President Trump weighed-in Wednesday on the national Coronavirus outbreak that has paralyzed the nation; saying American workers want to get back to work and “we will be better than ever before!”
“The LameStream Media is the dominant force in trying to get me to keep our Country closed as long as possible in the hope that it will be detrimental to my election success. The real people want to get back to work ASAP. We will be stronger than ever before!” posted Trump on Twitter.
The LameStream Media is the dominant force in trying to get me to keep our Country closed as long as possible in the hope that it will be detrimental to my election success. The real people want to get back to work ASAP. We will be stronger than ever before!
— Donald J. Trump (@realDonaldTrump) March 25, 2020
While millions of Americans struggle to remain safe and protect their families during the Coronavirus, the question will soon become: What does life in the United States look like post-pandemic?
“Last week, I noted that when the coronavirus crisis is over, things will return to a sense of normalcy. But they will never be the same. This week, we are getting our first hints of just how much things will change. How will our society deal with an unprecedented spike in unemployment? How many restaurants will never reopen? How will children go to school and college? How will we get together with friends and family?” writes Scott Rasmussen.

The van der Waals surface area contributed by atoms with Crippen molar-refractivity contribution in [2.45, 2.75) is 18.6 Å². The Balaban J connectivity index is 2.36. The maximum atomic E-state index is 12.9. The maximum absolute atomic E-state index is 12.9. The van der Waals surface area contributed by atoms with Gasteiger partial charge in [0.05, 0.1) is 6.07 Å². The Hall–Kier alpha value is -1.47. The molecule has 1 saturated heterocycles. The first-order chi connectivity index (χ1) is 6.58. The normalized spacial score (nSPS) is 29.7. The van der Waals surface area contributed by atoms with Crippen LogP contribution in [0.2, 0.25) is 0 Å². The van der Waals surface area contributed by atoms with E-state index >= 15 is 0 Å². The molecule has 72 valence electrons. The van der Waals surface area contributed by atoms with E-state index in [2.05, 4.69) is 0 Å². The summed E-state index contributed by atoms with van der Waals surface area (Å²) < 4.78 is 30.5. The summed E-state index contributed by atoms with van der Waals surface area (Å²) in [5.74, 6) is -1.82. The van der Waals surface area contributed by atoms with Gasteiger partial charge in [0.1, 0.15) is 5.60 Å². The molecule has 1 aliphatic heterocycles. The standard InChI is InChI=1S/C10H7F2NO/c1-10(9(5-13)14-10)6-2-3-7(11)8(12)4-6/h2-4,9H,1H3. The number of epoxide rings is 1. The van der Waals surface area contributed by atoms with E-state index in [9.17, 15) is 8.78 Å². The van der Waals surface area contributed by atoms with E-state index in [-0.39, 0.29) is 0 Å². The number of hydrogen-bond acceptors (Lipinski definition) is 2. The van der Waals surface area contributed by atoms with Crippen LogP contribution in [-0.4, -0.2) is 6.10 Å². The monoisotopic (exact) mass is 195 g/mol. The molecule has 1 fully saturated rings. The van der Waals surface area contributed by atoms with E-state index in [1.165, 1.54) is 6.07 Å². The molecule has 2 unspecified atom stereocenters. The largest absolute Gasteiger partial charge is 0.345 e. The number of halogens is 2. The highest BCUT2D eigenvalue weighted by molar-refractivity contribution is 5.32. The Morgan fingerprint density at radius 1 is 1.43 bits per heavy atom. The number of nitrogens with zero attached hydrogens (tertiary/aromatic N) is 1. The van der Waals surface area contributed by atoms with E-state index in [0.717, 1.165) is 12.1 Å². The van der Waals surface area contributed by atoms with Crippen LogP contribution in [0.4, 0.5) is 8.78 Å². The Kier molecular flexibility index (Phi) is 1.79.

“I currently live in New York City and believe that, over the past generation, it has lived up to the hype of being the greatest city in the world. But looking out my window at empty streets during rush hour, I suspect the coronavirus will be the end of New York City as we know it. It has instantly become a city of the past, a city that thrived in an era that is rapidly coming to an end,” he adds.
“The first lesson is to recognize that the coronavirus is not creating this new era. Instead, it is forcing us to recognize and respond to an era that has already begun. It is also turbocharging the pace of change. Cultural changes that would have unfolded gradually over a generation or two will now take place in just a few years,” Rasmussen concludes.
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